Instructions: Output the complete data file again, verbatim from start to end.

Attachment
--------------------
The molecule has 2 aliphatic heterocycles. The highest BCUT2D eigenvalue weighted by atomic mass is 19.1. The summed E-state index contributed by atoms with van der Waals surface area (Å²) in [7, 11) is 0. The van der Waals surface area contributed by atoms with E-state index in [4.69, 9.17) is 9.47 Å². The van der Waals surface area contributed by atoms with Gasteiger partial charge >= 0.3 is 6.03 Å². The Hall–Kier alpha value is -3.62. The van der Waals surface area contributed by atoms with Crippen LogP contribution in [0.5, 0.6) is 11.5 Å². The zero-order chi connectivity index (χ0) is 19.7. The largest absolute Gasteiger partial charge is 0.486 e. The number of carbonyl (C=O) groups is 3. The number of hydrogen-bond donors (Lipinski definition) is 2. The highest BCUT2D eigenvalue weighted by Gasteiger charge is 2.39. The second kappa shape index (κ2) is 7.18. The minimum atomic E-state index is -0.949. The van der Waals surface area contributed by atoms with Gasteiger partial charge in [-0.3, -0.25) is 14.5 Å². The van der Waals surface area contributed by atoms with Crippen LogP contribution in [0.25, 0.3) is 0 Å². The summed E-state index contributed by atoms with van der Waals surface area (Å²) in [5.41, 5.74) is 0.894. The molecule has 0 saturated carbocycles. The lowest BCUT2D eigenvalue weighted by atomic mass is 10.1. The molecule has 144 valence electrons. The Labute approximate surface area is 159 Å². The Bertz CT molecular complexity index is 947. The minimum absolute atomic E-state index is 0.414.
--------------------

The molecule has 2 aliphatic heterocycles. The highest BCUT2D eigenvalue weighted by atomic mass is 19.1. The summed E-state index contributed by atoms with van der Waals surface area (Å²) in [7, 11) is 0. The van der Waals surface area contributed by atoms with E-state index in [4.69, 9.17) is 9.47 Å². The van der Waals surface area contributed by atoms with Gasteiger partial charge >= 0.3 is 6.03 Å². The Hall–Kier alpha value is -3.62. The van der Waals surface area contributed by atoms with Crippen LogP contribution in [0.5, 0.6) is 11.5 Å². The zero-order chi connectivity index (χ0) is 19.7. The largest absolute Gasteiger partial charge is 0.486 e. The number of carbonyl (C=O) groups is 3. The number of hydrogen-bond donors (Lipinski definition) is 2. The highest BCUT2D eigenvalue weighted by Gasteiger charge is 2.39. The second kappa shape index (κ2) is 7.18. The minimum atomic E-state index is -0.949. The van der Waals surface area contributed by atoms with Gasteiger partial charge in [-0.3, -0.25) is 14.5 Å². The van der Waals surface area contributed by atoms with Crippen LogP contribution in [0.25, 0.3) is 0 Å². The summed E-state index contributed by atoms with van der Waals surface area (Å²) in [5.41, 5.74) is 0.894. The molecule has 0 saturated carbocycles. The lowest BCUT2D eigenvalue weighted by atomic mass is 10.1. The molecule has 144 valence electrons. The Labute approximate surface area is 159 Å². The Bertz CT molecular complexity index is 947. The minimum absolute atomic E-state index is 0.414.